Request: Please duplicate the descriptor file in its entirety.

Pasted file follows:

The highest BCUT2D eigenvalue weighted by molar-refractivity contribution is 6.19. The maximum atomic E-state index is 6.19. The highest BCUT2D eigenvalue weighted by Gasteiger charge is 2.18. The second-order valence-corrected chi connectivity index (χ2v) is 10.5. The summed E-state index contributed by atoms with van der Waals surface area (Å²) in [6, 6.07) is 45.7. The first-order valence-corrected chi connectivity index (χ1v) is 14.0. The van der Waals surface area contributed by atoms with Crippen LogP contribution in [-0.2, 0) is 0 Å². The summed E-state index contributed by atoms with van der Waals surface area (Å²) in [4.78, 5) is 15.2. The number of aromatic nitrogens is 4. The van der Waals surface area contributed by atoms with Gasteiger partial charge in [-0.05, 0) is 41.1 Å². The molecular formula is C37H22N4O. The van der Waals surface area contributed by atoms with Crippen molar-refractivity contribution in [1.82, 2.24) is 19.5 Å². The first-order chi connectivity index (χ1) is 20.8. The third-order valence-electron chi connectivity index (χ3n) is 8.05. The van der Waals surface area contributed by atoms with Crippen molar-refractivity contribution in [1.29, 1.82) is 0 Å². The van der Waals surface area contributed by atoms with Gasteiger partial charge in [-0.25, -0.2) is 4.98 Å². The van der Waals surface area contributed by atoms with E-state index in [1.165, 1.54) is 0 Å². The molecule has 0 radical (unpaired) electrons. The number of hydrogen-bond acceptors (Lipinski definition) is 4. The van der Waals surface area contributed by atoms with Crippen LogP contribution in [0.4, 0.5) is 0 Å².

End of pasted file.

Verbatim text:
The highest BCUT2D eigenvalue weighted by molar-refractivity contribution is 6.19. The maximum atomic E-state index is 6.19. The highest BCUT2D eigenvalue weighted by Gasteiger charge is 2.18. The second-order valence-corrected chi connectivity index (χ2v) is 10.5. The summed E-state index contributed by atoms with van der Waals surface area (Å²) in [6, 6.07) is 45.7. The first-order valence-corrected chi connectivity index (χ1v) is 14.0. The van der Waals surface area contributed by atoms with Crippen LogP contribution in [-0.2, 0) is 0 Å². The summed E-state index contributed by atoms with van der Waals surface area (Å²) in [4.78, 5) is 15.2. The number of aromatic nitrogens is 4. The van der Waals surface area contributed by atoms with Gasteiger partial charge in [-0.05, 0) is 41.1 Å². The molecular formula is C37H22N4O. The van der Waals surface area contributed by atoms with Crippen molar-refractivity contribution in [1.82, 2.24) is 19.5 Å². The first-order chi connectivity index (χ1) is 20.8. The third-order valence-electron chi connectivity index (χ3n) is 8.05. The van der Waals surface area contributed by atoms with Crippen molar-refractivity contribution in [1.29, 1.82) is 0 Å². The van der Waals surface area contributed by atoms with Gasteiger partial charge in [-0.25, -0.2) is 4.98 Å². The van der Waals surface area contributed by atoms with E-state index in [1.165, 1.54) is 0 Å². The molecule has 0 radical (unpaired) electrons. The number of hydrogen-bond acceptors (Lipinski definition) is 4. The van der Waals surface area contributed by atoms with Crippen LogP contribution in [0.4, 0.5) is 0 Å².